I noticed that too. There was an earlier story from Tobin & Childs describing the operation against Broecker, I think it might have been an interview with Rathbun. In that story, it was described how David 'nipplehead' Miscavige insisted that operation was to be fully funded and continued, even when money was tight and the people working on it saw no reason to continue. If they now are scaling back (and in their stupid we-won't-tell-you-we'll-just-stop-paying-you way too!), it might mean they are really strapped for cash. I'm not sure they have the funds to settle this quickly and quietly out of court.
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  28. :).

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  29. RightOn Member

    well well
    25 years of tailing Broeker?
    I can't imgaine the stuff they know.
    No mention of Annie.

    Hey guys! You want big money? Tell your stories to the masses and write a book!

    And as far as DM being named as a defendent? LOL! Silly lawyers! he is too busy to go to court. LOL
    I hope things spill out like the Debbie Cook case.
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  30. another123 Member

    Love his quote: "...One thing we want you to understand is that the Church of Scientology is no church. It's a commercial enterprise." see full quote told to usaToday (see #4)

    edit: Also, since David Miscavige is putting out footbullets faster than gifs can be produced, started using "catch-all" presentation:
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  31. jensting Member

    Wow !

    Just wow.
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  32. Anonymous Member

    Not gonna happen. The days of Miscavige being bullbaited in court about "public buggery", etc., are, unfortunately, long gone.
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  33. Tourniquet Member

    Miscavige screwed the wrong pooch on this one...

    I wonder if Mrs. Shelly Miscavige ever gave instructions to the private investigators... ?

    Remember your wife, Miscavige?
    Anonymous does not forget
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  34. Anonymous Member

    Ray Jeffries. Wooho and fuck yeah!
  35. Xenu Is Lord Member

    I wonder if the IRS would care that moneys were dispersed for income with no W-9 or I-9's?
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  36. YouSeeNothing Member

    The plaintiffs paid their share of taxes on the income as stated in the story.
  37. Anonymous Member

    I found it interesting that the complaint/petitition was written very much in the narrative style.... E.g., the history. From a legal standpoint that was written purely to rock the defendant's back on their heals - not necessary in the initial pleading. I think that's freaking fantastic and does indeed put defendants on the defensive. Rock on Ray Jeffrey!!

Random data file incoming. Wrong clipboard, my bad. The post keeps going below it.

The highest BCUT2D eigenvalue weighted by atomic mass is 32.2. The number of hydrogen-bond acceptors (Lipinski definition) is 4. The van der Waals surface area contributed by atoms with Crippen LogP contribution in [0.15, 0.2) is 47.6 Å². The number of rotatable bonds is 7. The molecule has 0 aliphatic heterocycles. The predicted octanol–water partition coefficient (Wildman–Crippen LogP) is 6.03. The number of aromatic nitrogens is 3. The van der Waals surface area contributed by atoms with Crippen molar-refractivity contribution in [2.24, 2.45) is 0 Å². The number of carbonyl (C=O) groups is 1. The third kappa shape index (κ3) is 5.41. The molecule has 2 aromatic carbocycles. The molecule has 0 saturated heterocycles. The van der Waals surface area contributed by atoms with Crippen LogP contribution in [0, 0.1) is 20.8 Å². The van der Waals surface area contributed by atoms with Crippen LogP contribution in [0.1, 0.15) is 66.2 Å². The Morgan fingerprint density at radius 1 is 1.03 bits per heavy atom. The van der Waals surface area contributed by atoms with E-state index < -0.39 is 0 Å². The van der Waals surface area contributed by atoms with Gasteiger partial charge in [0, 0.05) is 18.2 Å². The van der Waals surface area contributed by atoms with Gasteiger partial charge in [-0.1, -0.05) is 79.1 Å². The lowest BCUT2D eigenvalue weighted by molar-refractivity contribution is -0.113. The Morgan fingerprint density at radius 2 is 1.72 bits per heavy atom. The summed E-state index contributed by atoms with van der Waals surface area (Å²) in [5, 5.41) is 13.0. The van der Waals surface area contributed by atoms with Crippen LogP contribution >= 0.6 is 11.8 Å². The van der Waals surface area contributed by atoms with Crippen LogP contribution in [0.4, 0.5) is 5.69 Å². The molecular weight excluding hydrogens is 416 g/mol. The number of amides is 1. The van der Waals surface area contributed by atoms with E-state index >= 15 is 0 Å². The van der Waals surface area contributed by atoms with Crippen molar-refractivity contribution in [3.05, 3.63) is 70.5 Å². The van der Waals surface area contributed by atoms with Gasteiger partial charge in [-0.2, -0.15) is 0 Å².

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  38. YouSeeNothing Member

    Davey's gonna have a lotta 'splainin' to do!

    The attorney has learned that cult is caught off guard when lots of secrets are revealed in the suits. Instead of just fighting one complaint, the cult is left fending off attacks on multiple fronts resulting in delicious footbulletry. They get caught out on multiple layers of lying that tend to contradict each other.
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  39. Anonymous Member

    IRS doesn't seem to care at all how the Scientology corporation spends its donations. If they did they'd have revoked the tax exemption long ago as there is ample evidence that not only the company has not help up their end of the deal (for example by denying promised refunds) but for inurement to David Miscavige and to Tom Cruise.
  40. rickybobby Member

    The "church" will pay to make this one go away, too. The only question is how much dirt will be publicly dished before it's done. DM is about to bust a gut right now to get this settled FAST by any means possible. I am sure he won't be getting his beauty sleep tonight! It's even better that they broke this on a Friday-- the lawyers can't do JACK until Monday, so the little dictator has to just suck it up alllllll weekend.

    From the looks of it, I am guessing that the lawyer didn't even try to settle before filing, just blindsided the little doodoo head. I, for one, am going to enjoy this thoroughly as long as it lasts.

    Meanwhile, over in Martyland, the ever hopeful indies are predicting that this is THE ONE, just as every defection and lawsuit before has been THE ONE to remove the tyrant. I hate to burst their bubble, but it ain't THE ONE. This is going to be a long, slow battle of attrition, with the war being fought on many fronts. Last man standing wins. This, however, IS a significant blow, and really fun to watch DM gnash his teeth over it.

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    • Winner Winner x 1